How can a species with limited genetic variation rapidly adapt to new environments? This phenomenon is known as the genetic paradox of invasion. Here, Niu et al. studied the role of Transposable Elements (TEs) in Capsella rubella, focusing on flowering-time variation. By analyzing population genomics and comparing with its outcrossing sister C. grandiflora, TEs were found “highly enriched and polymorphic in promoters and downstream regions of C. rubella genes”, mostly in intergenic regions. Sequencing revealed frequent TE insertions in the 3’UTR of Flowering Locus C (FLC), contributing to a decrease in FLC expression and early flowering. The authors postulated CrFLC expression decreases due to altered mRNA stability. 3’RACE and GUS-reporter assays showed alternative polyadenylation caused by the insertions, which leads to faster degradation of CrFLC and explained its decrease. This study suggests TE regulations are potential agents of rapid adaptive diversification, conferring phenotypic advantages in species affected by genetic bottlenecks.  (Summary by Ana Valladares). Proc. Natl. Acad. Sci. USA  10.1073/pnas.1811498116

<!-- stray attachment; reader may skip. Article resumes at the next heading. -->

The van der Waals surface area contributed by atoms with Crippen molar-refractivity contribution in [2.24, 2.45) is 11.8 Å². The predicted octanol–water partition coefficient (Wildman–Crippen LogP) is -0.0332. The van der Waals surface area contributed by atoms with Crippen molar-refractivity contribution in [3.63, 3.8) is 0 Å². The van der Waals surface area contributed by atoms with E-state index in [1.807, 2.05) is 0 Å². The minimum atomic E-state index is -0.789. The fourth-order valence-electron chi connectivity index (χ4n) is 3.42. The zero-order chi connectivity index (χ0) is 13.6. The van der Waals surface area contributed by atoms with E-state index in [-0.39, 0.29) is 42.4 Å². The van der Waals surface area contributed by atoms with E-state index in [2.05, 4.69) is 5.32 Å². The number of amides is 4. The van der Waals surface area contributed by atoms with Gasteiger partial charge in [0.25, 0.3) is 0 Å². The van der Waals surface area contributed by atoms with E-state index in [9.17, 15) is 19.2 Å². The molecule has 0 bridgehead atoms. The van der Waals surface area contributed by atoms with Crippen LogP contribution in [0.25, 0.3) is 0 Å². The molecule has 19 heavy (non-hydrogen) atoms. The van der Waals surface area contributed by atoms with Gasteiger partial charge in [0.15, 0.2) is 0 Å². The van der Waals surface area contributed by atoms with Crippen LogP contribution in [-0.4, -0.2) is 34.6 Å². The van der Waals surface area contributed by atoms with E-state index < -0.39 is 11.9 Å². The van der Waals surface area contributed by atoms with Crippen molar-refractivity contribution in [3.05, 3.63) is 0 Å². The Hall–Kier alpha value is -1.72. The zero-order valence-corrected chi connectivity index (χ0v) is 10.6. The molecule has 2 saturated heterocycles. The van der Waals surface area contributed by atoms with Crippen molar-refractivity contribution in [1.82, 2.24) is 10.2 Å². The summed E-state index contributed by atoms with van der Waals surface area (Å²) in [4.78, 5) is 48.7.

Pollinators and herbivores boost the evolution of floral traits ($)